Sleep is essential to good health and wellbeing, yet so many people I meet are struggling to get a good night’s sleep. So I thought I would re-visit what I know about sleep and share 7 tips to improve it naturally.
I have had periods of poor sleep and insomnia but over time I have worked out what suits my body and it’s not something I really have a problem with anymore. Sure I have periods of time where I am extremely busy and have things going around and around in my mind, but I always come back to my top tips and the issue is soon resolved
So let’s start by looking at sleep!
A report by The Sleep Council found that:
- One in three people suffer from poor quality sleep on a regular basis
- We are only averaging 6.5 hours of sleep a night – 8 hours is recommended
- Sleep quality decreases as we get older
- Stress and worry is the biggest cause of sleep problems
- Just one in ten people have sought help about sleeping poorly, yet three times this number have taken medication in an attempt to relieve the problem
- 42% of those on sleeping pills have had sleep problems for over a decade, suggesting that sleeping pills are not effective in solving long term sleep problems
- Poor sleepers are more likely to experience feelings of helplessness, loneliness, and low mood
Should you be worried? Well, poor quality sleep…
- Impairs judgement which can lead to a greater likelihood of accidents
- Can lead to irrational emotional responses
- Impairs cognitive ability – the ability to learn, concentrate, focus, make decisions, problem-solve. Sleep also helps to consolidate memories – if you don’t sleep you won’t remember what you have learned.
- Can increase your risk of chronic disease including heart disease, high blood pressure, stroke and diabetes
- Has been shown to stimulate the appetite, and lead to cravings for high-fat, high-carbohydrate foods
- Decreases libido
- Can lead to anxiety and depression
- Ages your skin
So how do we get a better night’s sleep?
Here are my top 7 tips:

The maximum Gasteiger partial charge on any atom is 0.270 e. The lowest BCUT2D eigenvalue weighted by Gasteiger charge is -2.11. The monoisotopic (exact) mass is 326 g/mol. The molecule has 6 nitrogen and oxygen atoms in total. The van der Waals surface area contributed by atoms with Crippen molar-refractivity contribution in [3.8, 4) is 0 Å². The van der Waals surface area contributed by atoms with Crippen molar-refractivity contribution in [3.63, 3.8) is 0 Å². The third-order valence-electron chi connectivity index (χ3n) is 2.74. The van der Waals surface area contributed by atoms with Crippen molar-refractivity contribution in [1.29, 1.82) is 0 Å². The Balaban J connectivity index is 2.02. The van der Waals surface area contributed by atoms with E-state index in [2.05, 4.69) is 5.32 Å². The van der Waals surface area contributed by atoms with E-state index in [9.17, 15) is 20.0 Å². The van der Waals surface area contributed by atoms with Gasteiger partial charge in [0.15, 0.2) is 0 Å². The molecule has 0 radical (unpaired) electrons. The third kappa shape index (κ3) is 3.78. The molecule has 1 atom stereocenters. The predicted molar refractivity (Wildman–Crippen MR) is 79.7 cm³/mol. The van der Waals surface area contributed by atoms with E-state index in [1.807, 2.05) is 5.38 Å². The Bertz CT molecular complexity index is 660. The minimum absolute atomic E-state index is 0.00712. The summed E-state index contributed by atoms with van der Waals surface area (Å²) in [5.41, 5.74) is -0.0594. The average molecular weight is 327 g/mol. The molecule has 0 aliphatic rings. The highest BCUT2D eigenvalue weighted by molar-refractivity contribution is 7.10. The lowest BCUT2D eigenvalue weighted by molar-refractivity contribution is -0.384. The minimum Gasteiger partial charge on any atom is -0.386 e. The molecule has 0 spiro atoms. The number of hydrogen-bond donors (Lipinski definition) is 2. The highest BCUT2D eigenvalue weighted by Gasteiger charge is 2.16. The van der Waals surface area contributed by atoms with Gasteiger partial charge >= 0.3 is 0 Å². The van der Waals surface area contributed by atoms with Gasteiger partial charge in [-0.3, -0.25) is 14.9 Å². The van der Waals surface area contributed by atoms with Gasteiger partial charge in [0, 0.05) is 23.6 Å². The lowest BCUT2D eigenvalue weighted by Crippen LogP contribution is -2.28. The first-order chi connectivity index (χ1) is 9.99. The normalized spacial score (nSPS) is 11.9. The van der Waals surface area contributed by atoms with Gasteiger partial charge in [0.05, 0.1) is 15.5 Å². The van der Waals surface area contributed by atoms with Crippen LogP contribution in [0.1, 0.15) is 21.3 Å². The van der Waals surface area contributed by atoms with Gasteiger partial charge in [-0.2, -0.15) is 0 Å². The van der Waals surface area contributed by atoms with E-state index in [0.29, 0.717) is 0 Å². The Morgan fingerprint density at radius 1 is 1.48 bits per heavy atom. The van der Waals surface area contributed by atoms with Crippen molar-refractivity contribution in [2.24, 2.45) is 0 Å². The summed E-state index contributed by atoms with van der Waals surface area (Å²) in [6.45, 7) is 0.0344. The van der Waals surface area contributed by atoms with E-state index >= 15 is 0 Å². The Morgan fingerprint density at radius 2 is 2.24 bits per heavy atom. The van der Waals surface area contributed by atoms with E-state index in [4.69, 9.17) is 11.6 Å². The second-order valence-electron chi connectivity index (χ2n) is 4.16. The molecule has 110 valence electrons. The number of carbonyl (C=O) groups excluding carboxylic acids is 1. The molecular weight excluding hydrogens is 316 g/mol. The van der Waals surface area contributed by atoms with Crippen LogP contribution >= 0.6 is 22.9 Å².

- Create the right environment
Ideally, your bedroom should be quiet, dark and a few degrees cooler than the rest of your house. Keep your room clear of clutter, it should be a welcoming place of retreat.
- Have a night time routine
Try to go to bed and wake up at the same time every day as this reinforces the body’s sleep-wake cycle. Create habits that send signals to your brain that you are preparing for sleep. This might be a warm bath with calming essential oils, drinking chamomile tea, writing a gratitude journal or reading a novel.
- No screens
Blue light from screens – TV, mobiles, Ipads, computers – inhibits the production of melatonin. Melatonin relaxes the body and signals the time for sleep. Ideally no screens an hour before bed.
- Write a list
If you are having trouble sleeping because of all the things you have to do, write them all down on a list before you go to bed. That way you won’t be going over and over them in your mind.
Certain protein-rich foods (chicken, turkey, cheese, nuts and seeds) release an amino acid called tryptophan which helps in the production of melatonin. Complex carbohydrates help with uptake of tryptophan. Ideally don’t go to bed with a full stomach, eat dinner earlier and have a snack later in the evening combining the protein and carbohydrate to get the best results. Avoid caffeine and stimulants after lunch.
Moderate, regular exercise leads to better quality sleep. However, don’t exercise at night as this can keep you awake! A gentle night time yoga practice or relaxation exercise are the exception and should be encouraged.
- Other help
Sometimes with all the best effort, sleep will still not come. Or perhaps it comes easily but you find yourself waking in the middle of the night and unable to get back off again. If you are finding yourself fatigued, waking un-refreshed, having to rely on stimulants to get through the day and you are still irritable, you are probably not sleeping as well as you could. Homeopathic remedies and Homeobotanical tonics can help. If you would like to know more, please do book a free discovery call.